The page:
Welcome to the second of my posts on interesting cemeteries. Last time I wrote about how wonderful cemeteries are for exploring. They contain great artwork and history in stone, interesting architecture, remnant species of wildlife, and a respite from urbanity. I wrote about Mount Olivet in Queens, New York, which is far from forgotten. However this time I’d like to introduce Silver Green Cemetery, a forlorn little resting place in Homestead, Florida.
There is not much in the way of history available about little Silver Green. One source claims it was a “negro cemetery” provided by an employer for his workers, but I can’t find that source! You kind of stumble upon it after driving around residential and agricultural areas. I followed Google’s directions to it, but still it was tricky to find. Suddenly I was driving along a little dirt road lined with pine trees on one side and a large field on the other. The field is Silver Green Cemetery. On the day I visited, there was a somewhat questionable person hanging about, but my curiosity conquered my fear.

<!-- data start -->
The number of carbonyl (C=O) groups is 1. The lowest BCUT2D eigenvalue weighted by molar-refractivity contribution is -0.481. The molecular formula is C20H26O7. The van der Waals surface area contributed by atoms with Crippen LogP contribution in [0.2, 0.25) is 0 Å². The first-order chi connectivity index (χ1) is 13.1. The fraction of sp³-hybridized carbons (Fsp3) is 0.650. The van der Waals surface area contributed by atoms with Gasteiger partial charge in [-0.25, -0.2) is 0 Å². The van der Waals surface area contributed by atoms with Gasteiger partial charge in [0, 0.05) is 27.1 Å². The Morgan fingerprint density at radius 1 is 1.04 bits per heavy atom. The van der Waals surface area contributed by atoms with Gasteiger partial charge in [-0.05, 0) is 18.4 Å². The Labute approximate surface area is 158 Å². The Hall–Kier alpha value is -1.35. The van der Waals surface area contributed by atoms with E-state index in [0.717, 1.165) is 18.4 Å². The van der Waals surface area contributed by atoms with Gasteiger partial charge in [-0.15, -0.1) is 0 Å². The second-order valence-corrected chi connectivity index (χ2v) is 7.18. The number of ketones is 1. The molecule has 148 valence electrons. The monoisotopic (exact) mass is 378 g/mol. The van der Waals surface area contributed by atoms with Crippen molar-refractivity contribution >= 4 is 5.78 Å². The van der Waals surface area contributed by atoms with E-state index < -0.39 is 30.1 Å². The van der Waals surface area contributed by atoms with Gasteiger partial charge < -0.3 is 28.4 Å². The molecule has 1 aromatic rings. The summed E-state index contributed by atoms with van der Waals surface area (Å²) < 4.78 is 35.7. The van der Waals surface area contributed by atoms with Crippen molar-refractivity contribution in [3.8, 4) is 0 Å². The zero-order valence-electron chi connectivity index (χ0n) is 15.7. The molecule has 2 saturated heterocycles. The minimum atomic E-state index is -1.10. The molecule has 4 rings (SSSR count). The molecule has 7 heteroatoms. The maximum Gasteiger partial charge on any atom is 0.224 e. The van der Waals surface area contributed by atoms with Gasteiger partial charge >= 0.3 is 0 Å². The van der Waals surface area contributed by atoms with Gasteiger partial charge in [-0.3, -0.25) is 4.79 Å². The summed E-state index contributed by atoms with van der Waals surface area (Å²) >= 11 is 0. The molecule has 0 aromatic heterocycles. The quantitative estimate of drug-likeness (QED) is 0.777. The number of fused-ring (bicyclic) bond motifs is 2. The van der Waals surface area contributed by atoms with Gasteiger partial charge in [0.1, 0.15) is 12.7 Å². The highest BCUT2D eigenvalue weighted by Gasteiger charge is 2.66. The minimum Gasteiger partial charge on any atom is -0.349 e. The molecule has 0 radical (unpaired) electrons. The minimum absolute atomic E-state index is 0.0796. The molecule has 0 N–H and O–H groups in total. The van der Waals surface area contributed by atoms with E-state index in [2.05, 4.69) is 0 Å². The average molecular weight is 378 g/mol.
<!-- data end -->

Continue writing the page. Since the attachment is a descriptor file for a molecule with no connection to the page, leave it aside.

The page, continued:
I had to get out and wander to start seeing the markers — they are scattered, broken, and few.
The most touching for some reason — to me at least — was the concrete stone of Randolph Harris. It’s the one with the engraving done by hand, not too neatly. This person was clearly loved, and the concrete marker with its hand-written epitaph is simple and sincere, if not fancy.
There were indications of some maintenance at Silver Green. Little marker flags were placed over depressions in the ground where clearly there were now-unmarked graves, so perhaps they’ll get markers back eventually.
Otherwise this statue was the only other human-made item I saw: